Pronoun Use - "You"


You Attitude

“You-attitude,” a phrase used by Kitty O. Locker in Business and Administrative Communication, refers to a style of writing that puts readers’ needs first. Specifically, you-attitude “emphasiz[es] what the reader wants to know, respecting the reader’s intelligence, and protecting the reader’s ego” (Locker 36). Locker details five strategies for achieving you-attitude in your writing:

1. Talk about the reader, not about yourself.

Without you-attitude: We at the Meijer Center for Writing believe our services can help students become better writers.

You-attitude: You’ll improve as a writer by working with a trained peer consultant at the Meijer Center for Writing.

2. Refer to the reader’s request or order specifically.

Without you-attitude: Your order has arrived.

You-attitude: Your tables and chairs (invoice #42250) have arrived.

3. Don’t talk about feelings, except to congratulate or offer sympathy. In most professional settings and situations, your feelings are irrelevant.

Without you-attitude: We are pleased to offer students writing consultations on Sunday evenings.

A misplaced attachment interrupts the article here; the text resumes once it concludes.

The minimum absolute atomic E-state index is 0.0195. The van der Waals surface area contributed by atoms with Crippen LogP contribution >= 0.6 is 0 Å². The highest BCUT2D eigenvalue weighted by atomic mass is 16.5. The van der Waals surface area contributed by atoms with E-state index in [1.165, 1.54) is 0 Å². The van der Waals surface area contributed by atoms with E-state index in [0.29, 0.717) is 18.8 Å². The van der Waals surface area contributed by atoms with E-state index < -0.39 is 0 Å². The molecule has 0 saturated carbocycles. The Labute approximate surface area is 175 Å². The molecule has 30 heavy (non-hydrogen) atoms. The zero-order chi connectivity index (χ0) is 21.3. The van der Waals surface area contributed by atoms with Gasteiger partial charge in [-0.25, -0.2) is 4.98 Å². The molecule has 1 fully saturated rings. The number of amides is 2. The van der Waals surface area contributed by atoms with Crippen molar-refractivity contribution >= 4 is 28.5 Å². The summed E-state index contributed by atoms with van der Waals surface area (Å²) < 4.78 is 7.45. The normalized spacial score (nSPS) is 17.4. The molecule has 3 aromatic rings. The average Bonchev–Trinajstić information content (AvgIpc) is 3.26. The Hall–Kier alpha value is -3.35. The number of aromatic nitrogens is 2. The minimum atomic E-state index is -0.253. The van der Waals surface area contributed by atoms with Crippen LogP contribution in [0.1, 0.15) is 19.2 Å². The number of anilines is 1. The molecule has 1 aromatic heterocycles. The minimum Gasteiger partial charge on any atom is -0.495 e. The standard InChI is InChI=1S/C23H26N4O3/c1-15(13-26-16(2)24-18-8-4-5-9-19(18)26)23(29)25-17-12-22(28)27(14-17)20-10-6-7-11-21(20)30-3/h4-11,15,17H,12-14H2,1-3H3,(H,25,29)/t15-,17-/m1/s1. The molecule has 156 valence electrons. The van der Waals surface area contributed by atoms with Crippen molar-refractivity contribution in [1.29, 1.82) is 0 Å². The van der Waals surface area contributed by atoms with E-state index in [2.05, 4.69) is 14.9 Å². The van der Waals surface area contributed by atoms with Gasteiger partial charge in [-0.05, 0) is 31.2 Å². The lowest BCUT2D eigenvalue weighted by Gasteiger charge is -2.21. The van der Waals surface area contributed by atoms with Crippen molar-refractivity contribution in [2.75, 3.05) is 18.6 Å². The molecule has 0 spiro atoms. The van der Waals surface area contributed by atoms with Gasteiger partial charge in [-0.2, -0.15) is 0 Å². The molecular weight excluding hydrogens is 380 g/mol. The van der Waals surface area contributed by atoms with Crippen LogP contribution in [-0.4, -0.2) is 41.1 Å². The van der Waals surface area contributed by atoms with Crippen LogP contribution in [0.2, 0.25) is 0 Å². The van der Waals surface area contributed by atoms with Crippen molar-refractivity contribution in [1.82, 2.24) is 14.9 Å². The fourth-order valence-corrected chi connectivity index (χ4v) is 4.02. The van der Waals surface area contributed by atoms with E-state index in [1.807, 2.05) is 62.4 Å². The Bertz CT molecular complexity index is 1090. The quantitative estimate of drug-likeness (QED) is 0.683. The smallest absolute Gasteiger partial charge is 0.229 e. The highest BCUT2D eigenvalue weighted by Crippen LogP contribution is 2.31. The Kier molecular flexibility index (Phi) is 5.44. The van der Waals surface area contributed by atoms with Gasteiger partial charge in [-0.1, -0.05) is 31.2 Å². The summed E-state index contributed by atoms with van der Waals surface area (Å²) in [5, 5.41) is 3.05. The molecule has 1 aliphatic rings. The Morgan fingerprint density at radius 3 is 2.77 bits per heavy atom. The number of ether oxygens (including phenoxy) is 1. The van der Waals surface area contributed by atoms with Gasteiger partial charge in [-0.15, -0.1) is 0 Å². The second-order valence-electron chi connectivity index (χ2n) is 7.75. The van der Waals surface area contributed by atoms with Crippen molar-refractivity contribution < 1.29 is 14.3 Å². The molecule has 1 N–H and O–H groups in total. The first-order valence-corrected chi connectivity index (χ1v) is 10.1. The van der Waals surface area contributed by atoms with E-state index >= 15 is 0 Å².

You-attitude: You can now visit the Meijer Center for Writing on Sunday evenings, 5 p.m. – 8 p.m.

You-attitude: Congratulations on your promotion to Assistant Manager! I was pleased to read about it in the company newsletter.

4. Use you more often than I in positive situations. Doing so accentuates the good news associated with the reader.

Without you-attitude: I will make every effort to ensure you get an appointment.

You-attitude: You will be notified of your appointment time within 24 hours.

5. Avoid the word you in delivering bad news, as it can be interpreted as accusatory and over-accentuate the negative.

Without you-attitude: Because you did not proofread your paper, you will earn an F.

You-attitude: A number of proofreading errors have been made in the paper.

You-attitude: The paper includes a number of proofreading errors.

Note: One strategy for avoiding you in negative situations is to use passive verbs; another strategy is to place emphasis on things, not people.

For more information about you-attitude, see the following text, which is available in the Meijer Center for Writing and Michigan Authors, LOH 120:

 

Locker, Kitty O. Business and Administrative Communication. 7 th Edition. New York: McGraw-Hill, 2006.

To view or print our Helpful Handout, click here: You Attitude

 

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Page last modified February 27, 2019